Written by Montana Rogers
The city clock chimed. Emil Osterud resisted the urge to cover his ears as half a dozen smaller clocks in the shop echoed the bells outside. Late afternoon, and it was already dark.
The oil lamp sputtered, casting dark shadows around the shop. Emil stood at the window overlooking the square. A few people, black umbrellas arching over their heads, hurried from one street corner to the next, all with a destination, a purpose, some place to go.
Emil returned to his workbench. He sat down and picked up a wristwatch. A child’s watch. A man needed time to work and provide for his family; a woman to run the home. Certainly a child didn’t need to keep time. Time is the least of a child’s concerns. The face of the watch was cracked.
When Emil was a boy he had enjoyed time spent in the shop. He had sat next to his grandfather, twisting tiny screws and helping to maneuver small gears and gadgets. On the hour, he would stand on a small stool and conduct the chorus of chiming clocks, cueing the dulcet tones of the grandfather clock in the corner, then the small tinkling of the ￼￼￼￼￼mantle clock on the shelf. In those days, Emil had all the time in the world. After helping his grandfather he might have run outside for a game of hopscotch or a race with the neighborhood boys.
Time flowed freely and was marked for him only by the disappearance and reappearance of his father, who worked in London and visited as often as he could. Periods between visits were full of time, but time flew when his father was home. Then there came a time when his father didn’t come home. When his grandfather told him the news, time changed for Emil. It counted down days, pushed relentlessly forward until the end when it would finally stand still.
“Time for dinner,” a voice called from behind him.
Emil turned. He had not heard his grandfather come into the shop. His grandfather did not work much these days. One day, without so much as an official word, the shop had become Emil’s. Now Emil sat day after day, listening to the clocks around him tick. In the past, when time had been abundant, he could have studied better, gone to university; he could have been a doctor, a businessman, a conductor. Even now, he thought maybe there were places he should be going, other things he should be doing. ￼￼￼￼￼￼￼￼Emil removed the broken glass from the watch and began fitting a new piece.
“Very nice,” his grandfather said, admiring the watch. “A new model.” Emil watched his grandfather. In forty years, this would be him: hunched back from hours spent fixing clocks. His brown hair would turn gray, the soft skin around his eyes would wrinkle, the spark in his dark eyes would grow more faint.
“Perhaps,” Emil said. “I’ll be up shortly.” His grandfather nodded and climbed the stairs to the apartment.
Emil set the watch on a shelf near his workbench and took a broom from the corner. He began to sweep the dried mud from the entry. Mondays brought the most customers. People weren’t worried about the passing of time over the weekend, but they always wanted to be sure to count the minutes from Monday to Friday.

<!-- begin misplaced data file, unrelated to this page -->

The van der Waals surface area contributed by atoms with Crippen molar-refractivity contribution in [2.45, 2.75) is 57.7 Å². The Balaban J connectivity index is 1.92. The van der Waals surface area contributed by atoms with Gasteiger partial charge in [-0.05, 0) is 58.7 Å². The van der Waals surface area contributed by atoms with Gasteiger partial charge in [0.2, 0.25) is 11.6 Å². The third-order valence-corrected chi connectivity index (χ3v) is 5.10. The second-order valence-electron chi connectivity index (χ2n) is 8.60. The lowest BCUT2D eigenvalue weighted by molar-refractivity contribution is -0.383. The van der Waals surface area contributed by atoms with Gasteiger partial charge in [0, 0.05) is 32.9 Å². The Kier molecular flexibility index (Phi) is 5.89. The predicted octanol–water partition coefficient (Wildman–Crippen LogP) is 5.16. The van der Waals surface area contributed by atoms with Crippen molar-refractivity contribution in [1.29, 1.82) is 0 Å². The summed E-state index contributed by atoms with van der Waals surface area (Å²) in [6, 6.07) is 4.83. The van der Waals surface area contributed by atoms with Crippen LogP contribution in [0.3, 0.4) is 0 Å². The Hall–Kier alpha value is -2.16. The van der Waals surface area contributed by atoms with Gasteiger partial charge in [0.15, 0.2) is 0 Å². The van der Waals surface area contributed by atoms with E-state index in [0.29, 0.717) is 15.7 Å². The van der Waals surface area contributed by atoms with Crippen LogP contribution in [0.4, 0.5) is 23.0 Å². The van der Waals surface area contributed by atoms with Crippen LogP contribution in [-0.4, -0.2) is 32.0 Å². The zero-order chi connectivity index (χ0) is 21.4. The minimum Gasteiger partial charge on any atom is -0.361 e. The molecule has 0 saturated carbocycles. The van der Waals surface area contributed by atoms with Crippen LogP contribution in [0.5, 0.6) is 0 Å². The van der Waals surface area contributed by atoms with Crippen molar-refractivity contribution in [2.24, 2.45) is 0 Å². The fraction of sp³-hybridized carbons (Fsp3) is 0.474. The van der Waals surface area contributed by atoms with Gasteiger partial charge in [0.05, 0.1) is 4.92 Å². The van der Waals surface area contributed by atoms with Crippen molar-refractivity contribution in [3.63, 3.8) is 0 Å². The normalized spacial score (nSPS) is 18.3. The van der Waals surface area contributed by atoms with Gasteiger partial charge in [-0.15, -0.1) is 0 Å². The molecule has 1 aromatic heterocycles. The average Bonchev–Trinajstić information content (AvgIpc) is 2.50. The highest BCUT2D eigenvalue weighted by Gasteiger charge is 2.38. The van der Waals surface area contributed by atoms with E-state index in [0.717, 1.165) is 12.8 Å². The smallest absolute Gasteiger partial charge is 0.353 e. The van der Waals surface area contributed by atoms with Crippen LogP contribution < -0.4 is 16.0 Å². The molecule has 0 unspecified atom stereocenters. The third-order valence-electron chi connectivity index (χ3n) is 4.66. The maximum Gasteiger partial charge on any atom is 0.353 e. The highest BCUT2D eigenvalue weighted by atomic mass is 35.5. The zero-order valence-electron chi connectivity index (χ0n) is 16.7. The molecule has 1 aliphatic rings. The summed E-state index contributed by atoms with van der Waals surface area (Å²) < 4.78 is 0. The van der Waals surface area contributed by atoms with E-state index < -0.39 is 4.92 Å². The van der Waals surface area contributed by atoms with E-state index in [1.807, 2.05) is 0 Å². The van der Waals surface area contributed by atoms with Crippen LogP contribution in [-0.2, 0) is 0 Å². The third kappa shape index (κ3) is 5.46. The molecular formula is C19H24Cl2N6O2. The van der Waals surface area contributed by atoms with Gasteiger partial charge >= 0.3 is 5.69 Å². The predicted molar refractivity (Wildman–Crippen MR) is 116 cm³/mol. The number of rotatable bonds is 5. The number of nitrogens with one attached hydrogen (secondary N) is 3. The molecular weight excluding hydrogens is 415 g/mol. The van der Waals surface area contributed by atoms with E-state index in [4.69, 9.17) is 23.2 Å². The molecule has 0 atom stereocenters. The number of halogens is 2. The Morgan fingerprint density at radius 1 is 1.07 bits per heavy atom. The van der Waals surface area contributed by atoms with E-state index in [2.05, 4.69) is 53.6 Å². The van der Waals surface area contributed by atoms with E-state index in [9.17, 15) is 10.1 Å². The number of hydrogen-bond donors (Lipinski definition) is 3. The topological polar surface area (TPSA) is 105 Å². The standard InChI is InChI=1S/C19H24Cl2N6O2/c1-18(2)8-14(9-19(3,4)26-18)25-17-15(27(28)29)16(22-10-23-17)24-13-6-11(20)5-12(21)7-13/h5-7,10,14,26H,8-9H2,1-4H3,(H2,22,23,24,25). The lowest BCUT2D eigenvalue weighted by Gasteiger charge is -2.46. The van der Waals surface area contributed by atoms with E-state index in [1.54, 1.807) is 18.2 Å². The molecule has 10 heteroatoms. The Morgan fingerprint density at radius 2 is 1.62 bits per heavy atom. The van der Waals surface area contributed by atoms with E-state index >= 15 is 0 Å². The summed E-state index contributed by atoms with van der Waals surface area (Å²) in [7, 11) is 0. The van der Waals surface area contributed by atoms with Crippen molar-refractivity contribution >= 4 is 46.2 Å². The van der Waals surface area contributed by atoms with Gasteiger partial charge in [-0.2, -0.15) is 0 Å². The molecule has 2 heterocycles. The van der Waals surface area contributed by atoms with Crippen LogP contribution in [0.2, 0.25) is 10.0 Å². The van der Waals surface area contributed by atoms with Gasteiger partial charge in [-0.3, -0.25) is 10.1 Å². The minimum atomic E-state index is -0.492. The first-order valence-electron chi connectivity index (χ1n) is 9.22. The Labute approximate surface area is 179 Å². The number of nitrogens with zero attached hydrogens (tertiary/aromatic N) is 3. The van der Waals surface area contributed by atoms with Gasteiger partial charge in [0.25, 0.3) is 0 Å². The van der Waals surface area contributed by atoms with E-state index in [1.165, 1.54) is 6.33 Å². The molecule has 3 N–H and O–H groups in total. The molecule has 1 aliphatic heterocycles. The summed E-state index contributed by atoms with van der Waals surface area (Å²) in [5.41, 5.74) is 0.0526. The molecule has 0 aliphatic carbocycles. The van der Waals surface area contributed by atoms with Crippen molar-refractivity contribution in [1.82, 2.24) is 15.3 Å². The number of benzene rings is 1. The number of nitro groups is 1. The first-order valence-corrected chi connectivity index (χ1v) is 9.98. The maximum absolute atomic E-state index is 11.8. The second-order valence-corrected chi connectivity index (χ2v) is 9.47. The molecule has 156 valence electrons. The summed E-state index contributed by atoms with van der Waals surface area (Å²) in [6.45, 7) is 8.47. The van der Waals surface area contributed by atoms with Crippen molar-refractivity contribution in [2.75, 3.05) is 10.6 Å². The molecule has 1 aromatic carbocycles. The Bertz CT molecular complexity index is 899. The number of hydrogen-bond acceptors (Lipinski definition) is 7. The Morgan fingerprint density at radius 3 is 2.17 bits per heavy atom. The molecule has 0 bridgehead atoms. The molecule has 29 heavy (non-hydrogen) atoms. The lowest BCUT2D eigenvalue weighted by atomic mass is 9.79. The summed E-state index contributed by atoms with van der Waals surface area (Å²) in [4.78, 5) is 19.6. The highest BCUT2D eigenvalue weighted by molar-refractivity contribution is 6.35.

The bell above the door jingled and a gust of wind snuffed out the lamp.
“I’m terribly sorry.” There was a stumbling at the door.
Emil struck a match and relit the lamp. The woman was dressed in green. Her wool coat was only half buttoned. Her hair was dark and wet.
￼￼￼￼“We’re closed,” Emil said picking up the broom again.
“Yes, well, I…” The woman started rummaging through her purse. She pulled out a pocket watch. “Can you fix this?” She took a step closer to him. Emil studied the woman. She had been crying. He leaned the broom against the table.
“Tomorrow would—” Before Emil could finish his sentence, the woman pushed the watch into his hand. The metal was cool. In an instant he knew this watch was of another time. The chain was thin and long; it was a man’s watch. The crown, usually circular, was in the shape of a star. The case had silver vines crawling along the edges and a many-branched, leafless tree had been engraved on the front. Emil clicked the watch open. The crystal was intact. Behind it a dial denoted the minutes and hours, and a smaller dial ticked away the seconds. Emil moved the watch closer to the lamp.
“There’s nothing wrong with this watch,” Emil said, turning it over in his hand.
“It’s losing time,” the woman said.
Emil held the watch up to the shop clock and listened. As Emil watched, the second hand of the pocket watch hesitated a few moments too long, before staggering forward.
“It’s my father’s. He’d like to have it now. He’s very sick.” The woman looked down at the watch. “He wound it every morning. He’s had it with him his whole life.”
Emil sat on his stool. He took his tools and lay open the watch, exposing its gears and wheels. The inner workings of the watch had been carefully constructed. The design was flawless. He could not see how to fix it.
At that moment, his grandfather came down the stairs again.
“Oh,” he said spotting the woman. He glanced at Emil’s furrowed face. “May I have a look?”
Emil stood, letting him sit. His grandfather took the watch, turning it slowly in his hands. He held it up to his good ear, listened for a few moments and smiled a soft, sad smile.
He looked up at Emil. Then said to the woman, “I’m sorry. It can’t be fixed.” The woman let out a long-held breath and nodded. She took the watch and went back out into the rain.
featured in our spring 2019 issue